The Marsden engine is recognised as the last steam mill engine to have powered the mill for which it was designed and built. It was manufactured in 1907 for Barker’s tannery in Otley. It ceased production on 6th July 1988 and was purchased by John Wilson, who, with the help of a retired Marsden engineer, Alan Nightingale, dismantled and stored the engine. When becoming a volunteer, he offered the engine on loan to the Trust on the condition that it was restored and rebuilt.
The Ellenroad trust applied for a competitive grant from the Big Lottery Fund. The group won the competition and was given £48,000 to develop links with young people and use the rebuilding as an example.
After being stored for over 20 years, the day finally came when the engine could be transferred to the Engine House. Most of the essential parts were in reasonable condition having been stored indoors, however, the piston rod was badly corroded and it was necessary to have this metal sprayed and reground to size. The cylinder block also had minor imperfections due to the River Ryburn flooding the surrounding area and running through it.
Building a concrete foundation that was substantial enough to take the weight of the engine and provide an accurate base was one of the biggest jobs of this project. The next task was to assemble the parts. The flywheel and crankshaft took many hours of adjustment before they were deemed to be as good as possible. Luckily most of the other major parts were assembled quickly. The valve components had not been altered so the volunteers were able to build the mechanism without the need for re-setting the valves and timings. The final task was to find a set of white metal packings to seal the valve rods of the Corliss valve gear. Surprisingly, these were made by the same company who supplied the originals.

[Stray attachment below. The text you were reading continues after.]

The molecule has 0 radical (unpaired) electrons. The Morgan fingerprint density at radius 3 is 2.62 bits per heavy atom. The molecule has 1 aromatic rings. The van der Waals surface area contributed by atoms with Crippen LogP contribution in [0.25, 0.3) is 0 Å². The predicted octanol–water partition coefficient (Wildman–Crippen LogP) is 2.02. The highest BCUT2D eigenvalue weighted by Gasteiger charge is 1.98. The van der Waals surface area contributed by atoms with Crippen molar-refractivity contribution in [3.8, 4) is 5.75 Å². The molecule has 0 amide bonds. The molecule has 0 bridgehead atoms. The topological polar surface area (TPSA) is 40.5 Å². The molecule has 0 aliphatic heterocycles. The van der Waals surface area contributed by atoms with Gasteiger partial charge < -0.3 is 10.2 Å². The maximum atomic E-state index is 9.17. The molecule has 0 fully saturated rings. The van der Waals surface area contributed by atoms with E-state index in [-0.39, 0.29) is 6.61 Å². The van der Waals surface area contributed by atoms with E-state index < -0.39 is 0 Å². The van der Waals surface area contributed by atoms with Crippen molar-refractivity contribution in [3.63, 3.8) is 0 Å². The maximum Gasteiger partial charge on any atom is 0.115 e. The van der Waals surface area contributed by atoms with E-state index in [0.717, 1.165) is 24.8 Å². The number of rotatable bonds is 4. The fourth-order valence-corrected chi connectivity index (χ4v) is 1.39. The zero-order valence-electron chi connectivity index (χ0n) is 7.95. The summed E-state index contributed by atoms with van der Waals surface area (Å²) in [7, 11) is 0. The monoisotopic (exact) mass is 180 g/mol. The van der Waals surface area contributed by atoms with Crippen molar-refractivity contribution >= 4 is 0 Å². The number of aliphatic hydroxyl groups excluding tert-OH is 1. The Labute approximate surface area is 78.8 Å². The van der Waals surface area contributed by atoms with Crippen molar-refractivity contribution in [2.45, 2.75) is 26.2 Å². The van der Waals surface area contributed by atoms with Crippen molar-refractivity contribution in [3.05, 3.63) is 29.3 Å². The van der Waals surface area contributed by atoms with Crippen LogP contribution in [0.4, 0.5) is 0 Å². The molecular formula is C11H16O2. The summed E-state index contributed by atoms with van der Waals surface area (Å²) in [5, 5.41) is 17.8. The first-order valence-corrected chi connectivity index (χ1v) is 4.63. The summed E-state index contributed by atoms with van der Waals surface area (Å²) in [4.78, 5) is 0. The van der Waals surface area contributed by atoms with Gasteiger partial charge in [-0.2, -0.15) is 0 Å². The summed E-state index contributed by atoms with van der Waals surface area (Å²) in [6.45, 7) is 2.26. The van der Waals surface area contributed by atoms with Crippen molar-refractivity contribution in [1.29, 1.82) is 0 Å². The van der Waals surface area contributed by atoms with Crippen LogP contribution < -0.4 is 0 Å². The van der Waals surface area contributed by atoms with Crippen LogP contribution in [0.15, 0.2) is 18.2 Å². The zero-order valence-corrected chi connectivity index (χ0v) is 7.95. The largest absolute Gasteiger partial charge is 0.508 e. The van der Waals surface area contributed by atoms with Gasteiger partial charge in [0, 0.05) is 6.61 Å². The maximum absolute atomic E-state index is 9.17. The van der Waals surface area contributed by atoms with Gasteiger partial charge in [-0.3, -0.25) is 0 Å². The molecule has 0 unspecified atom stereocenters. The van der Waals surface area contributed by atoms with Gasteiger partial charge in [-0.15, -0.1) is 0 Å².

The Marsden engine is a single horizontal engine with 100IHP.
pressure was original 50PSI and ran at 92RPM. The valve gear is of the Corliss type operated by eccentrics on the crankshaft. The flywheel is made of two castings weighing a total of 7tons with a 10ft diameter. The engine has a standard Pickering Governor which is run by shafts with bevel gears. the shafts originally ran in channels below the floor but the engine has been rebuilt on a higher base so that the drive is visible to the public. Lubrication is mainly performed through dropper bottle lubricators but an oil pump was inserted to recycle oil through the main bearings and to the Governor drive as this was originally out of reach under the floor.
For more pictures of the Marsden Engine - Eleanor Nightingale Project, see our Google+ Page.
On Site >